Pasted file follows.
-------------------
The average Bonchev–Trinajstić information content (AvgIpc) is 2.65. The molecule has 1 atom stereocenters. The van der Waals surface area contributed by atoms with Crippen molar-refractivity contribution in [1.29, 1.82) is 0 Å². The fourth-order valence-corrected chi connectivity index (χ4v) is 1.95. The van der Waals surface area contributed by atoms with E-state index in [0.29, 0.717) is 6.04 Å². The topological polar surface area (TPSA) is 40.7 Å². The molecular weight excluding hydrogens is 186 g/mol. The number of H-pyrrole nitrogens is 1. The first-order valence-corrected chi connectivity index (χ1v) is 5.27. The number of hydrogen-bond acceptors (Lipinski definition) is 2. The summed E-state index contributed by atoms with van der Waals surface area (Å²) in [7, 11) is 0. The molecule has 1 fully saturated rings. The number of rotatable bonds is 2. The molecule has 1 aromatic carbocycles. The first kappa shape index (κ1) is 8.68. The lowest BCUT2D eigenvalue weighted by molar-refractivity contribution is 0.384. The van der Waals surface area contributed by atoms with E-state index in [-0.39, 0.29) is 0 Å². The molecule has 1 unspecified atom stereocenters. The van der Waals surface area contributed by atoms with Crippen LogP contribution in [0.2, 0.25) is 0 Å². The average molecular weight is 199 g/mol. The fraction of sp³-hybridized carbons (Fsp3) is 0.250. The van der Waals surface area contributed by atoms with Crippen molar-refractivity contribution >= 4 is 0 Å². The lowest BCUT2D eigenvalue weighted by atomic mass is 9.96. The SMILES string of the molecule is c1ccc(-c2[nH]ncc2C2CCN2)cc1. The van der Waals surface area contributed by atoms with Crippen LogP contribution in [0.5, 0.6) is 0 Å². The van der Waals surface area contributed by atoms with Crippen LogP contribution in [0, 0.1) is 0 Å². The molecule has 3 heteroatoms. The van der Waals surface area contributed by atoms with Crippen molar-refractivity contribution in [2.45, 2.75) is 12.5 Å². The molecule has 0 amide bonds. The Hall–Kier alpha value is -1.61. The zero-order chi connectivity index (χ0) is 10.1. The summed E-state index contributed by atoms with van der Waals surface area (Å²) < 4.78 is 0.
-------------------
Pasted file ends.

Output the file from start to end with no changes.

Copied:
The average Bonchev–Trinajstić information content (AvgIpc) is 2.65. The molecule has 1 atom stereocenters. The van der Waals surface area contributed by atoms with Crippen molar-refractivity contribution in [1.29, 1.82) is 0 Å². The fourth-order valence-corrected chi connectivity index (χ4v) is 1.95. The van der Waals surface area contributed by atoms with E-state index in [0.29, 0.717) is 6.04 Å². The topological polar surface area (TPSA) is 40.7 Å². The molecular weight excluding hydrogens is 186 g/mol. The number of H-pyrrole nitrogens is 1. The first-order valence-corrected chi connectivity index (χ1v) is 5.27. The number of hydrogen-bond acceptors (Lipinski definition) is 2. The summed E-state index contributed by atoms with van der Waals surface area (Å²) in [7, 11) is 0. The molecule has 1 fully saturated rings. The number of rotatable bonds is 2. The molecule has 1 aromatic carbocycles. The first kappa shape index (κ1) is 8.68. The lowest BCUT2D eigenvalue weighted by molar-refractivity contribution is 0.384. The van der Waals surface area contributed by atoms with E-state index in [-0.39, 0.29) is 0 Å². The molecule has 1 unspecified atom stereocenters. The van der Waals surface area contributed by atoms with Crippen LogP contribution in [0.2, 0.25) is 0 Å². The average molecular weight is 199 g/mol. The fraction of sp³-hybridized carbons (Fsp3) is 0.250. The van der Waals surface area contributed by atoms with Crippen molar-refractivity contribution >= 4 is 0 Å². The lowest BCUT2D eigenvalue weighted by atomic mass is 9.96. The SMILES string of the molecule is c1ccc(-c2[nH]ncc2C2CCN2)cc1. The van der Waals surface area contributed by atoms with Crippen LogP contribution in [0.5, 0.6) is 0 Å². The van der Waals surface area contributed by atoms with Crippen LogP contribution in [0, 0.1) is 0 Å². The molecule has 3 heteroatoms. The van der Waals surface area contributed by atoms with Crippen molar-refractivity contribution in [2.45, 2.75) is 12.5 Å². The molecule has 0 amide bonds. The Hall–Kier alpha value is -1.61. The zero-order chi connectivity index (χ0) is 10.1. The summed E-state index contributed by atoms with van der Waals surface area (Å²) < 4.78 is 0.